Steal Like an Artist - Book Summary

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Anthony Pica
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Steal Like an Artist - Book Summary

Steal Like an Artist - Book Summary

This is a summary of Austin Kleon's book Steal Like an Artist.

The Main Message

Be creative by putting in the work to connect ideas from multiple sources.

In Five Bullets or Less: Steal Like an Artist

  1. Get started NOW, create the art you want to see, work with your hands, have a hobby, share your stuff, go beyond your current geography, be kind, embrace boredom, and know what to eliminate.

Highlights of Steal Like an Artist

Steal Like An Artist book cover

When people give you advice, they’re really just talking to themselves in the past.

Every new idea is just a mashup or a remix of one or more previous ideas.

Hoarders collect indiscriminately, artists collect selectively.

The writer Wilson Mizner said if you copy from one author, it’s plagiarism, but if you copy from many, it’s research.

The best advice is not to write what you know, it’s to write what you like. Write the kind of story you like best—write the story you want to read.

While I love my computer, I think computers have robbed us of the feeling that we’re actually making things. Instead, we’re just typing keys and clicking mouse buttons.

“The work you do while you procrastinate is probably the work you should be doing for the rest of your life.” —Jessica Hische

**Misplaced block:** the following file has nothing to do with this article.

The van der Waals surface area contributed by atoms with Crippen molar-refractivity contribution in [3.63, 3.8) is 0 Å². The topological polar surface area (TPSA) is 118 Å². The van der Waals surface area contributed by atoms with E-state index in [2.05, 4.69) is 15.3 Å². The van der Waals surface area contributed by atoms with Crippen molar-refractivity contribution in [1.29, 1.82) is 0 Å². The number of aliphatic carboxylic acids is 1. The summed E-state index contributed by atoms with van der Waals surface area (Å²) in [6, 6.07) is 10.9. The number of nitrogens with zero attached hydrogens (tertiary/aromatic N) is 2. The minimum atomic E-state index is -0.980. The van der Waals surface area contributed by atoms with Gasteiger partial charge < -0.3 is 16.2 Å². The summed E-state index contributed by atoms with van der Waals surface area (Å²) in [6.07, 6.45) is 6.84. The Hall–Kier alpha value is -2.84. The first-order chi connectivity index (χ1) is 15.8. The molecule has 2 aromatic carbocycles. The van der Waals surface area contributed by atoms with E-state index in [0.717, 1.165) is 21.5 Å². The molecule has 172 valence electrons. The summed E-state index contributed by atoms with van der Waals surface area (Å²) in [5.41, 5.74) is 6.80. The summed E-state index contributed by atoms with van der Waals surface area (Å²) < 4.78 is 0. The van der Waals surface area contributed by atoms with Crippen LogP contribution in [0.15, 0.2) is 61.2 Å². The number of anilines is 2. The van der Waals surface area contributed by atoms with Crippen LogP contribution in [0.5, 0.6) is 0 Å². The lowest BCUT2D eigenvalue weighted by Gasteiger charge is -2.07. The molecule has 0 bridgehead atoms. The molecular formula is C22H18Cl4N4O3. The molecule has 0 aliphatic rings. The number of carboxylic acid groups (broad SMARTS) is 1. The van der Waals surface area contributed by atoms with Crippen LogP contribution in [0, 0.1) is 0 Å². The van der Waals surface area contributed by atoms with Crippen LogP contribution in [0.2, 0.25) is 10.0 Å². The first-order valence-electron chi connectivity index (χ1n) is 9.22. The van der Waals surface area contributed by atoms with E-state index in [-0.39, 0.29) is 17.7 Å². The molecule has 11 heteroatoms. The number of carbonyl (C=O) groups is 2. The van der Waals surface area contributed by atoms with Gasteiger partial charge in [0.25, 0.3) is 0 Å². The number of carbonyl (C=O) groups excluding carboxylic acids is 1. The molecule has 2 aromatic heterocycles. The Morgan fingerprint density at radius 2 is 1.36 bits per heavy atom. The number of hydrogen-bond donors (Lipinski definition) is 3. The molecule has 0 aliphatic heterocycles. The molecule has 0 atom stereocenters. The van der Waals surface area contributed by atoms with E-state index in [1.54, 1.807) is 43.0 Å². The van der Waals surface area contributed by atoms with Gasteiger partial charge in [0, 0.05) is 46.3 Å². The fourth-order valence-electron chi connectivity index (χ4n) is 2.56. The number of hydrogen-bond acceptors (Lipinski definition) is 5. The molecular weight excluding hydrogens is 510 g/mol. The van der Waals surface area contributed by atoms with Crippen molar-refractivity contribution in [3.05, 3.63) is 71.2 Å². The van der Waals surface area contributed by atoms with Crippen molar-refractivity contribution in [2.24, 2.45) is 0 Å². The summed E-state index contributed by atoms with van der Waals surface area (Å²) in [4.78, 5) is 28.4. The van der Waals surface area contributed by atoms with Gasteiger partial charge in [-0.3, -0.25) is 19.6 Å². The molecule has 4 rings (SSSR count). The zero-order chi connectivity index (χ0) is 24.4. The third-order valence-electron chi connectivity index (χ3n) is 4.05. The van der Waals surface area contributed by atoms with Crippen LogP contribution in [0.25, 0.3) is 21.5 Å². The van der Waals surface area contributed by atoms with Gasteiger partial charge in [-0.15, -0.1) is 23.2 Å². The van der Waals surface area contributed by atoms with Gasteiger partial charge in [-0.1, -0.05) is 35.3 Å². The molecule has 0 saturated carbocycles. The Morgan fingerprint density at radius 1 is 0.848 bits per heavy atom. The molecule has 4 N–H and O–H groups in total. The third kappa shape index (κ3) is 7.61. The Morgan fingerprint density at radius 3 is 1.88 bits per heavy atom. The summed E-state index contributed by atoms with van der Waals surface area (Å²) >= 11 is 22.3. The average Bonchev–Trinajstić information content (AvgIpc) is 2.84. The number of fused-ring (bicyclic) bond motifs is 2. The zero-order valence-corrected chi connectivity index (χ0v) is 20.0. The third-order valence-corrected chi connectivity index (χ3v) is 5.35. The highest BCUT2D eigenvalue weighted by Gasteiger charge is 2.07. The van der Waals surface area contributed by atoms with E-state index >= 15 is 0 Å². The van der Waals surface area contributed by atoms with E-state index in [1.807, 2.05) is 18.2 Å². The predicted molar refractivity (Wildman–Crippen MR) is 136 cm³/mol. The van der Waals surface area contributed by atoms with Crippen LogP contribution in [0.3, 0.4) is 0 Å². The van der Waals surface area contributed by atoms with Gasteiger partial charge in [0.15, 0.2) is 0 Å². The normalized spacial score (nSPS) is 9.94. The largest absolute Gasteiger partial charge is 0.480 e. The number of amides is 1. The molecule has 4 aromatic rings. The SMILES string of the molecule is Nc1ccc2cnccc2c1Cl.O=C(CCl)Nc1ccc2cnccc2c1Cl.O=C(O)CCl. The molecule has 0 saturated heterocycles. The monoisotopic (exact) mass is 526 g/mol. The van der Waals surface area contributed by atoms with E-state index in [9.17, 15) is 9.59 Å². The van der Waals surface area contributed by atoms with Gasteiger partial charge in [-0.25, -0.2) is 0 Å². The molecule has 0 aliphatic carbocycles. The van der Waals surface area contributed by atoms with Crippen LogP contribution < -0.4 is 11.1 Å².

you want attention only after you’re doing really good work. There’s no pressure when you’re unknown. You can do what you want.

You should wonder at the things nobody else is wondering about. If everybody’s wondering about apples, go wonder about oranges.

The more open you are about sharing your passions, the closer people will feel to your work.

People love it when you give your secrets away, and sometimes, if you’re smart about it, they’ll reward you by buying the things you’re selling.

You’re only going to be as good as the people you surround yourself with. In the digital space, that means following the best people online—the people who are way smarter and better than you, the people who are doing the really interesting work. Pay attention to what they’re talking about, what they’re doing, what they’re linking to.

If you ever find that you’re the most talented person in the room, you need to find another room.

Instead of keeping a rejection file, keep a praise file. Use it sparingly—don’t get lost in past glory—but keep it around for when you need the lift.

It takes a lot of energy to be creative. You don’t have that energy if you waste it on other stuff.

Each day, when you’re finished with your work, make a big fat X in the day’s box. Every day, instead of just getting work done, your goal is to just fill a box. “After a few days you’ll have a chain,” Seinfeld says. “Just keep at it and the chain will grow longer every day. You’ll like seeing that chain, especially when you get a few weeks under your belt. Your only job next is to not break the chain.”

The way to get over creative block is to simply place some constraints on yourself.

It’s often what an artist chooses to leave out that makes the art interesting.

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